Today is another review for the Literary Wives blogging club, in which we discuss the depiction of wives in fiction. If you have read the book, please participate by leaving comments on any of our blogs. Be sure to read the reviews and comments of the other wives!
A few months ago for Literary Wives, we read The Awakening, one of the first feminist novels, written in 1899. A Lady and Her Husband was written 18 years later and shows great advances in feminist thought.
As I started the novel, I thought it was going to be about Rosemary Heyham, who is just about to be married, but instead it is about the awakening of her mother, Mary, a gentle, conventional soul who has been married to James for nearly 30 years. The action of the novel stems from Rosemary’s recognition that her mother is facing empty nest syndrome but also because she thinks her mother needs outside stimulation. She goes to her father with the idea that he give Mary a job.
James decides to put Mary to work looking into the welfare of his female employees, particularly the waitresses who work in his chain of tea shops. He believes he is a stellar employer and she won’t find anything to complain about, so in a way, this job is make work.
But Mary takes her job seriously. At first she finds nothing wrong, but she is shocked when she investigates the living conditions of the girls. (Of course, this dates the work, because these days the things she looks at and has control of would not be an employer’s business.) When she finally goes to James with some ideas, she is surprised to find him reacting angrily. What she asks for first are a room in each shop where the girls can eat their lunches, shoes that are more comfortable, and permission to do the washing up sitting down. What she gets are the shoes, but the girls will have to buy their own.
As Mary pursues her work, eventually asking for raises for the girls, she begins to see James in a less rosy light. It is difficult for me to guess how a contemporary audience would view their relationship, but for me, even when it is loving at the beginning, he patronizes her shamefully. All of this eventually leads to a crisis, when Mary is forced to evaluate even her own marriage.
While I wouldn’t say I loved this novel, I found it fascinating. A lot of it follows the evolution of Mary’s ideas from total acceptance of her situation in life to more of an awareness of her duty to herself and others. It also exposes James’s self-justifications. After I read Samantha Ellis’s introduction to the Persephone edition, which provides biographical information about Amber Reeves, I felt that if I ever had a hero, she would be it. As a young women, she had an affair with the much older H. G. Wells, whose ideas about free love didn’t include the woman being equally free, but she grew out of it. He never did, apparently, grow out of her, though, but kept rewriting her into novel after novel, where he depicted her changing from a vibrant, intelligent lover to a subservient wife. She never did, though.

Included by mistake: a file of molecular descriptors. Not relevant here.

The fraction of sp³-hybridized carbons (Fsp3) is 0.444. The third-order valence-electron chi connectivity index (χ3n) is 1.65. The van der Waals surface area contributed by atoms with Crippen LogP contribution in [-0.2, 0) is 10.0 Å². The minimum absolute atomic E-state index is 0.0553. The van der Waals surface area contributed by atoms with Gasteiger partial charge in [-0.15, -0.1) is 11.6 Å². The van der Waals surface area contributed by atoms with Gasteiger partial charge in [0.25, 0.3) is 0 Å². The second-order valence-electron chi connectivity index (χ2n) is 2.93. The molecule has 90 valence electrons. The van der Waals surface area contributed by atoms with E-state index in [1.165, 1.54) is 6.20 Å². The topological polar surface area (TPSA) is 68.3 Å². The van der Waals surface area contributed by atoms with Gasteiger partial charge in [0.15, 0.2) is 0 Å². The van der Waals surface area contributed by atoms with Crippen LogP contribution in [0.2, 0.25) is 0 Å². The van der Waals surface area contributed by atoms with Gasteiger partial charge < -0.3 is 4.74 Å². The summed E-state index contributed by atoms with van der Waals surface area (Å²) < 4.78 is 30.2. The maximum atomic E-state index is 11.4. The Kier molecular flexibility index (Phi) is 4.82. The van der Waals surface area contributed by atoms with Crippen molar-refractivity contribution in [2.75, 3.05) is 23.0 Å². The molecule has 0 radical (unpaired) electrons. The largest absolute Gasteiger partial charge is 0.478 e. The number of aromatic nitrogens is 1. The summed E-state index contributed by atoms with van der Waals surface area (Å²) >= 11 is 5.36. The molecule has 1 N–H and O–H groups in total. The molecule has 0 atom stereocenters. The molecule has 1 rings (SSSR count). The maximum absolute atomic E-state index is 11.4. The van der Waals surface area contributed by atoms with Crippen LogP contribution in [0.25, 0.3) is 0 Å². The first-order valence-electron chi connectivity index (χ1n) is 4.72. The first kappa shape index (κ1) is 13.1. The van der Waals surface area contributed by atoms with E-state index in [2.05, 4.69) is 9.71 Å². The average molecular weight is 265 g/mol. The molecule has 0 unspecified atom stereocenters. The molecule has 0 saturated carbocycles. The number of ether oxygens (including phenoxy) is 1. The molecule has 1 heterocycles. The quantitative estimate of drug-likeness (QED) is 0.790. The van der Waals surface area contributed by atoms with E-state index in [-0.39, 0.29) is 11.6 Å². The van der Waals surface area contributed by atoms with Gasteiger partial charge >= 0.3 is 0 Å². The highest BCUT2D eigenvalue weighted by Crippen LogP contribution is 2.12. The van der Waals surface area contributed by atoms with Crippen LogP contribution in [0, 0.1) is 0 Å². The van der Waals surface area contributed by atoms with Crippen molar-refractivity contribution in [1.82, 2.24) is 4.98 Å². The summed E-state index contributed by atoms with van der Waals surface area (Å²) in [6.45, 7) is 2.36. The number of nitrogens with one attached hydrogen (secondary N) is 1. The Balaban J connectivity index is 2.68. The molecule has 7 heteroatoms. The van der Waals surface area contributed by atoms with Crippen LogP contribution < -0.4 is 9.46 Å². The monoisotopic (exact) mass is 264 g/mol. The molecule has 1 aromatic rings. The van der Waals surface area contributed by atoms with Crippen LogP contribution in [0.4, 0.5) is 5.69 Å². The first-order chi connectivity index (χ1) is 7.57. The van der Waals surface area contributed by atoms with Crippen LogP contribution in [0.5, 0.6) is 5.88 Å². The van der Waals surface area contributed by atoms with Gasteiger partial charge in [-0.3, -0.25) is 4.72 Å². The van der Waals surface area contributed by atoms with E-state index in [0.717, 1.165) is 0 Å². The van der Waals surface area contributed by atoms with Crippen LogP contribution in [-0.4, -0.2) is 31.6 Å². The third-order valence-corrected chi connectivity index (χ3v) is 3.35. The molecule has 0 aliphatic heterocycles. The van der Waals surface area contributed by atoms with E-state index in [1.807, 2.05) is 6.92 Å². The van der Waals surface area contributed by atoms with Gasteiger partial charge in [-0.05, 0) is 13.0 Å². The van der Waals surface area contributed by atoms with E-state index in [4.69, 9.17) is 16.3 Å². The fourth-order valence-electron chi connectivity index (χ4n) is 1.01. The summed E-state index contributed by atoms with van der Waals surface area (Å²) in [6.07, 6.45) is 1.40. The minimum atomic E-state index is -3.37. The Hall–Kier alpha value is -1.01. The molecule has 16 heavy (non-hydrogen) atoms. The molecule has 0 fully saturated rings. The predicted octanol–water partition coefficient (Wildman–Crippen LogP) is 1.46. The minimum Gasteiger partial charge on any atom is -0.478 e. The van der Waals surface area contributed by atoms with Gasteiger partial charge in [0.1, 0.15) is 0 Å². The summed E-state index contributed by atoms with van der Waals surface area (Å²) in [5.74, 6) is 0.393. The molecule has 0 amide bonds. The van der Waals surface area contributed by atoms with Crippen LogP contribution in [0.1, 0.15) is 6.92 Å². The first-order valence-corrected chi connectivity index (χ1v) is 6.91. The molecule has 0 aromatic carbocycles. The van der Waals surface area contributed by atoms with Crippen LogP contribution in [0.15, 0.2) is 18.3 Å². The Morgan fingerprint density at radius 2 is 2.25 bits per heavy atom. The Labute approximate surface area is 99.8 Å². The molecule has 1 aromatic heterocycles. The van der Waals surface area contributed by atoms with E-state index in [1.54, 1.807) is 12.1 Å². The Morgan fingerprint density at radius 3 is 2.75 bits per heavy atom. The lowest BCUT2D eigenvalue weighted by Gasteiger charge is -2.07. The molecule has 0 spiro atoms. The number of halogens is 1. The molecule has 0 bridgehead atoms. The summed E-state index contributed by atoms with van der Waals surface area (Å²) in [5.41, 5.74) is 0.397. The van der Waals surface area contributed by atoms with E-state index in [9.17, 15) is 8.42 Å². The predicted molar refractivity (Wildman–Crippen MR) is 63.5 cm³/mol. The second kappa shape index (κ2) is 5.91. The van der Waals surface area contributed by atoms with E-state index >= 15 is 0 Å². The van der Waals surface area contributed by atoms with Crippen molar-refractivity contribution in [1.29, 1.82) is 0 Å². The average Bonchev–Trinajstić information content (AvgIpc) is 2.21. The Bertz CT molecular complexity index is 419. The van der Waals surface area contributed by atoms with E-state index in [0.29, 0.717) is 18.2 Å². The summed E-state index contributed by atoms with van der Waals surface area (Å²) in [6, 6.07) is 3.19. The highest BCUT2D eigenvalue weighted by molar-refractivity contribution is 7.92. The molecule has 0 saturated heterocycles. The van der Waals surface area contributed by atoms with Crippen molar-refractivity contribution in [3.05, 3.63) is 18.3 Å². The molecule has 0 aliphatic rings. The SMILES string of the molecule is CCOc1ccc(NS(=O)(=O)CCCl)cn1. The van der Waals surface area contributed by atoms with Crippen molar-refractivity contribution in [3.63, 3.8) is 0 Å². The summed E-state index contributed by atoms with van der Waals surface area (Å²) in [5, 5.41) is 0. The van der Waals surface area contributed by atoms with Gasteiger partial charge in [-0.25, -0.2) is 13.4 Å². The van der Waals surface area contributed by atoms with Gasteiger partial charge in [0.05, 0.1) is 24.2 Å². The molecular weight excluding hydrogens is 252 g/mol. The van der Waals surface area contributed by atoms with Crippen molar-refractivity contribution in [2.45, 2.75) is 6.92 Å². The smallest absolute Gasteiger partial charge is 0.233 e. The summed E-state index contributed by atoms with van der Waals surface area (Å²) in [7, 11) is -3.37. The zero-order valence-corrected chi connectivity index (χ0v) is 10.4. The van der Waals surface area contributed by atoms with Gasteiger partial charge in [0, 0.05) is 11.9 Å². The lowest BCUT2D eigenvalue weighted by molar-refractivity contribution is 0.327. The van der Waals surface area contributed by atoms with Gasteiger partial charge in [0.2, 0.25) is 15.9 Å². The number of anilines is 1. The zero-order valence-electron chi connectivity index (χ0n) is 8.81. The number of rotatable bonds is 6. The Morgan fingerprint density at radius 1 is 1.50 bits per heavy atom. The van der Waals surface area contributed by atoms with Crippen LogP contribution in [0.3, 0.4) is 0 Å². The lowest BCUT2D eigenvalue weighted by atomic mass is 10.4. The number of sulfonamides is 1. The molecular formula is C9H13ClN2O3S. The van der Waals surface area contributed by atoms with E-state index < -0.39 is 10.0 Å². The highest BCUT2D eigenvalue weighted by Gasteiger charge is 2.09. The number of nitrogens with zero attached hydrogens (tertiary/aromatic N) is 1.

What does this book say about wives or the experience of being a wife?
Mary has had a conventional marriage for her time. In the beginning of the novel, she sees that her role has to do with keeping house and caring for the children. She believes that only men are capable of understanding bigger issues. She loves her husband and takes care to present him with a placid home life.
However, largely because of his reaction to how she does the job he invented for her, she begins to re-evaluate her ideas about men and their relationship to women. She sees that men care more about things—their careers, their projects—more than they do about people. She begins to question her role in her marriage and in their business—in which she owns 50%—and to feel that she has a responsibility to make sure their employees aren’t treated badly.
She also begins to understand James’s self-justifications. As an example, when Mary, having seen how some of the waitresses live, points out that they are not receiving a living wage, both James and their son Trent remark that the girls just spend their money on ribbons. And she notices how James adroitly manages to blame a more serious marital problem on Mary herself.
Within the novel, Mary awakens from a woman who has been blinded by convention to a person who is more aware of the realities of life, who is able to think through her own difficulties and come to a solution.